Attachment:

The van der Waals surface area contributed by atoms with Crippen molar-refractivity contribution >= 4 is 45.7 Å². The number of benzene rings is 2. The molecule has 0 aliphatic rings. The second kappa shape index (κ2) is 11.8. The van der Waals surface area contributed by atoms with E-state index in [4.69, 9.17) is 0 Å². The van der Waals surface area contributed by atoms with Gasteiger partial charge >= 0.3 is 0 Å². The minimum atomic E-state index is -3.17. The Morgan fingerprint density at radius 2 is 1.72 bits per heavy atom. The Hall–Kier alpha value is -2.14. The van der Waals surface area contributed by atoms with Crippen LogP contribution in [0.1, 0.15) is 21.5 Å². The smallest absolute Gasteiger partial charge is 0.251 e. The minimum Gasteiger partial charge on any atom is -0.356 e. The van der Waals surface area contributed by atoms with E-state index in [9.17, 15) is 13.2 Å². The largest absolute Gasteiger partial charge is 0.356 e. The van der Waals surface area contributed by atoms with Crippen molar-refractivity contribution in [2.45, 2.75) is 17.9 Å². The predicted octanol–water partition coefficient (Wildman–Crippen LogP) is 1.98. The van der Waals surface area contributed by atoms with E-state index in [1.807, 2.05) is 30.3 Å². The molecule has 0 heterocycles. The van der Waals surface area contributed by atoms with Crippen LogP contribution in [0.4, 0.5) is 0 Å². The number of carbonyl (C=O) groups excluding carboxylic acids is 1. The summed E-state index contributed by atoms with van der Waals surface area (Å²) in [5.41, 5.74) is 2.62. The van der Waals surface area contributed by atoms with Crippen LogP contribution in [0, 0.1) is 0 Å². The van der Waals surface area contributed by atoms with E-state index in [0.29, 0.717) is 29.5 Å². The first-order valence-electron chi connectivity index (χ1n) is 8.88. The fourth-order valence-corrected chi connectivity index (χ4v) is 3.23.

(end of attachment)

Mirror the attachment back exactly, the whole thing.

The van der Waals surface area contributed by atoms with Crippen molar-refractivity contribution >= 4 is 45.7 Å². The number of benzene rings is 2. The molecule has 0 aliphatic rings. The second kappa shape index (κ2) is 11.8. The van der Waals surface area contributed by atoms with E-state index in [4.69, 9.17) is 0 Å². The van der Waals surface area contributed by atoms with Gasteiger partial charge >= 0.3 is 0 Å². The minimum atomic E-state index is -3.17. The Morgan fingerprint density at radius 2 is 1.72 bits per heavy atom. The Hall–Kier alpha value is -2.14. The van der Waals surface area contributed by atoms with Crippen LogP contribution in [0.1, 0.15) is 21.5 Å². The smallest absolute Gasteiger partial charge is 0.251 e. The minimum Gasteiger partial charge on any atom is -0.356 e. The van der Waals surface area contributed by atoms with E-state index in [9.17, 15) is 13.2 Å². The largest absolute Gasteiger partial charge is 0.356 e. The van der Waals surface area contributed by atoms with Crippen molar-refractivity contribution in [2.45, 2.75) is 17.9 Å². The predicted octanol–water partition coefficient (Wildman–Crippen LogP) is 1.98. The van der Waals surface area contributed by atoms with E-state index in [1.807, 2.05) is 30.3 Å². The molecule has 0 heterocycles. The van der Waals surface area contributed by atoms with Crippen LogP contribution in [0.4, 0.5) is 0 Å². The number of carbonyl (C=O) groups excluding carboxylic acids is 1. The summed E-state index contributed by atoms with van der Waals surface area (Å²) in [5.41, 5.74) is 2.62. The van der Waals surface area contributed by atoms with Crippen LogP contribution in [0, 0.1) is 0 Å². The van der Waals surface area contributed by atoms with E-state index in [0.29, 0.717) is 29.5 Å². The first-order valence-electron chi connectivity index (χ1n) is 8.88. The fourth-order valence-corrected chi connectivity index (χ4v) is 3.23.